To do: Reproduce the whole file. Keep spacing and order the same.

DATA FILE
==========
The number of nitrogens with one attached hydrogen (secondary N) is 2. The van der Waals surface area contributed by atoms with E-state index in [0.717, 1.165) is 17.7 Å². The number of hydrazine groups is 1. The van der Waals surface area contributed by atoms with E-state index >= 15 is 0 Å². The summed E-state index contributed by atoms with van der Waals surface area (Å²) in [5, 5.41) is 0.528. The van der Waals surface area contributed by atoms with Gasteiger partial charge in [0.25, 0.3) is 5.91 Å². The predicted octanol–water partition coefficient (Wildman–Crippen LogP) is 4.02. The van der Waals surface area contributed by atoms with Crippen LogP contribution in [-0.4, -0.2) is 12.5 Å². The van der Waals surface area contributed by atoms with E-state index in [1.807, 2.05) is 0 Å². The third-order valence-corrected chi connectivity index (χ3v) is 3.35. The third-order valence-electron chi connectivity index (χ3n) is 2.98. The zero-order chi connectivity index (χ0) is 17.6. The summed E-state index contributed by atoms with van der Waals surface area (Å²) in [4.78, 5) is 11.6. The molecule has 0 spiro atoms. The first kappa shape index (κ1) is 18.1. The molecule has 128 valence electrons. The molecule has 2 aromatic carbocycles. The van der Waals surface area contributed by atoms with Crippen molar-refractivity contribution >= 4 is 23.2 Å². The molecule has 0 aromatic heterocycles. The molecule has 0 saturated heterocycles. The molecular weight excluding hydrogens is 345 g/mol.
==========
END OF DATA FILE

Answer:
The number of nitrogens with one attached hydrogen (secondary N) is 2. The van der Waals surface area contributed by atoms with E-state index in [0.717, 1.165) is 17.7 Å². The number of hydrazine groups is 1. The van der Waals surface area contributed by atoms with E-state index >= 15 is 0 Å². The summed E-state index contributed by atoms with van der Waals surface area (Å²) in [5, 5.41) is 0.528. The van der Waals surface area contributed by atoms with Gasteiger partial charge in [0.25, 0.3) is 5.91 Å². The predicted octanol–water partition coefficient (Wildman–Crippen LogP) is 4.02. The van der Waals surface area contributed by atoms with Crippen LogP contribution in [-0.4, -0.2) is 12.5 Å². The van der Waals surface area contributed by atoms with E-state index in [1.807, 2.05) is 0 Å². The third-order valence-corrected chi connectivity index (χ3v) is 3.35. The third-order valence-electron chi connectivity index (χ3n) is 2.98. The zero-order chi connectivity index (χ0) is 17.6. The summed E-state index contributed by atoms with van der Waals surface area (Å²) in [4.78, 5) is 11.6. The molecule has 0 spiro atoms. The first kappa shape index (κ1) is 18.1. The molecule has 128 valence electrons. The molecule has 2 aromatic carbocycles. The van der Waals surface area contributed by atoms with Crippen molar-refractivity contribution >= 4 is 23.2 Å². The molecule has 0 aromatic heterocycles. The molecule has 0 saturated heterocycles. The molecular weight excluding hydrogens is 345 g/mol.